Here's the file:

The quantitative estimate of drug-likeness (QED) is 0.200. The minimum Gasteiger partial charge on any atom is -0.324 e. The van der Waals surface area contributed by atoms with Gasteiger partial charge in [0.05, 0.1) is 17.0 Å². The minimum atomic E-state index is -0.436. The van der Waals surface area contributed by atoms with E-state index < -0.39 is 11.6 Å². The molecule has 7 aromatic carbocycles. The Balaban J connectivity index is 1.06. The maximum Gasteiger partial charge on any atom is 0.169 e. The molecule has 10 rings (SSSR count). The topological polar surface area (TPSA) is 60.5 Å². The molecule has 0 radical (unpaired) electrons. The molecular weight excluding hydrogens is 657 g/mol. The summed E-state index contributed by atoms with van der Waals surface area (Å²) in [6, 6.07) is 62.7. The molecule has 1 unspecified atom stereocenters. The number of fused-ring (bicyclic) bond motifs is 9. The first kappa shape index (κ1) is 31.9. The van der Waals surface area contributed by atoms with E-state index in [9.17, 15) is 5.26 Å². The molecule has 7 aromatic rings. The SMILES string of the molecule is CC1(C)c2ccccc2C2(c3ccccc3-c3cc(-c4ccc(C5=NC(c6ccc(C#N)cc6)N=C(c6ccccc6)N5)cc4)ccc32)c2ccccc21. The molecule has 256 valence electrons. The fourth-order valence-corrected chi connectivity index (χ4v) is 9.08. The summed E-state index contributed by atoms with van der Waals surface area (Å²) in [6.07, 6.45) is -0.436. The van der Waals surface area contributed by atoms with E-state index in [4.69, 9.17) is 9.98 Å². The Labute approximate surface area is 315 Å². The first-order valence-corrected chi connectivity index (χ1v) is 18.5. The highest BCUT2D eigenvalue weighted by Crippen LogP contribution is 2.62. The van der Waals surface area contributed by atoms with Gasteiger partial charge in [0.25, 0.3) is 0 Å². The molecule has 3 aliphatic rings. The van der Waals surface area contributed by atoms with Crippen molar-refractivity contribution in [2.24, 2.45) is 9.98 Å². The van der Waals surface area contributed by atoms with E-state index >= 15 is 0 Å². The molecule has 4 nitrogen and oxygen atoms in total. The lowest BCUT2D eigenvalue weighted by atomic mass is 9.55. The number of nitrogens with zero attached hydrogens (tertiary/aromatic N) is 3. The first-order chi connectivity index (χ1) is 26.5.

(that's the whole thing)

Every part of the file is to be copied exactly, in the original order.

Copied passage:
The quantitative estimate of drug-likeness (QED) is 0.200. The minimum Gasteiger partial charge on any atom is -0.324 e. The van der Waals surface area contributed by atoms with Gasteiger partial charge in [0.05, 0.1) is 17.0 Å². The minimum atomic E-state index is -0.436. The van der Waals surface area contributed by atoms with E-state index < -0.39 is 11.6 Å². The molecule has 7 aromatic carbocycles. The Balaban J connectivity index is 1.06. The maximum Gasteiger partial charge on any atom is 0.169 e. The molecule has 10 rings (SSSR count). The topological polar surface area (TPSA) is 60.5 Å². The molecule has 0 radical (unpaired) electrons. The molecular weight excluding hydrogens is 657 g/mol. The summed E-state index contributed by atoms with van der Waals surface area (Å²) in [6, 6.07) is 62.7. The molecule has 1 unspecified atom stereocenters. The number of fused-ring (bicyclic) bond motifs is 9. The first kappa shape index (κ1) is 31.9. The van der Waals surface area contributed by atoms with E-state index in [9.17, 15) is 5.26 Å². The molecule has 7 aromatic rings. The SMILES string of the molecule is CC1(C)c2ccccc2C2(c3ccccc3-c3cc(-c4ccc(C5=NC(c6ccc(C#N)cc6)N=C(c6ccccc6)N5)cc4)ccc32)c2ccccc21. The molecule has 256 valence electrons. The fourth-order valence-corrected chi connectivity index (χ4v) is 9.08. The summed E-state index contributed by atoms with van der Waals surface area (Å²) in [6.07, 6.45) is -0.436. The van der Waals surface area contributed by atoms with E-state index in [4.69, 9.17) is 9.98 Å². The Labute approximate surface area is 315 Å². The first-order valence-corrected chi connectivity index (χ1v) is 18.5. The highest BCUT2D eigenvalue weighted by Crippen LogP contribution is 2.62. The van der Waals surface area contributed by atoms with Gasteiger partial charge in [0.25, 0.3) is 0 Å². The molecule has 3 aliphatic rings. The van der Waals surface area contributed by atoms with Crippen molar-refractivity contribution in [2.24, 2.45) is 9.98 Å². The van der Waals surface area contributed by atoms with E-state index >= 15 is 0 Å². The molecule has 4 nitrogen and oxygen atoms in total. The lowest BCUT2D eigenvalue weighted by atomic mass is 9.55. The number of nitrogens with zero attached hydrogens (tertiary/aromatic N) is 3. The first-order chi connectivity index (χ1) is 26.5.